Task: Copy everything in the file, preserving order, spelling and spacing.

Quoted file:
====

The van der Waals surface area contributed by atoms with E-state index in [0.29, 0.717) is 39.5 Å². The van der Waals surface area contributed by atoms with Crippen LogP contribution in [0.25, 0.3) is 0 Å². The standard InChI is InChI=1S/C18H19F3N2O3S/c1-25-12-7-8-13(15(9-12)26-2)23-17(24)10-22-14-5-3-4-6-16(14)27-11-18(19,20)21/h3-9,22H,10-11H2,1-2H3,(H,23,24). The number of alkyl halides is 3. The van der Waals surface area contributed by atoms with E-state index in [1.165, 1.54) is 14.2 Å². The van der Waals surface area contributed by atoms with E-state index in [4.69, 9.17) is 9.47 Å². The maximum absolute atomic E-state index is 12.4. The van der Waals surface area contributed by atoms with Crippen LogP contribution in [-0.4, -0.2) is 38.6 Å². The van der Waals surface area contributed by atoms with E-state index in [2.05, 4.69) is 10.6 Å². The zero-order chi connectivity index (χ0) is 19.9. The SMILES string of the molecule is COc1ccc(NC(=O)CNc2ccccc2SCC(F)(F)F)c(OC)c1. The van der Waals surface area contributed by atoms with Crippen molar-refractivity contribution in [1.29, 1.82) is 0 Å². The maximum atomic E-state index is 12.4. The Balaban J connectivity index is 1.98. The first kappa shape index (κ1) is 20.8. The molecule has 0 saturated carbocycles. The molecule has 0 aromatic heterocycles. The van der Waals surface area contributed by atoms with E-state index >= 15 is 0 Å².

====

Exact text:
The van der Waals surface area contributed by atoms with E-state index in [0.29, 0.717) is 39.5 Å². The van der Waals surface area contributed by atoms with Crippen LogP contribution in [0.25, 0.3) is 0 Å². The standard InChI is InChI=1S/C18H19F3N2O3S/c1-25-12-7-8-13(15(9-12)26-2)23-17(24)10-22-14-5-3-4-6-16(14)27-11-18(19,20)21/h3-9,22H,10-11H2,1-2H3,(H,23,24). The number of alkyl halides is 3. The van der Waals surface area contributed by atoms with E-state index in [1.165, 1.54) is 14.2 Å². The van der Waals surface area contributed by atoms with E-state index in [4.69, 9.17) is 9.47 Å². The maximum absolute atomic E-state index is 12.4. The van der Waals surface area contributed by atoms with Crippen LogP contribution in [-0.4, -0.2) is 38.6 Å². The van der Waals surface area contributed by atoms with E-state index in [2.05, 4.69) is 10.6 Å². The zero-order chi connectivity index (χ0) is 19.9. The SMILES string of the molecule is COc1ccc(NC(=O)CNc2ccccc2SCC(F)(F)F)c(OC)c1. The van der Waals surface area contributed by atoms with Crippen molar-refractivity contribution in [1.29, 1.82) is 0 Å². The maximum atomic E-state index is 12.4. The Balaban J connectivity index is 1.98. The first kappa shape index (κ1) is 20.8. The molecule has 0 saturated carbocycles. The molecule has 0 aromatic heterocycles. The van der Waals surface area contributed by atoms with E-state index >= 15 is 0 Å².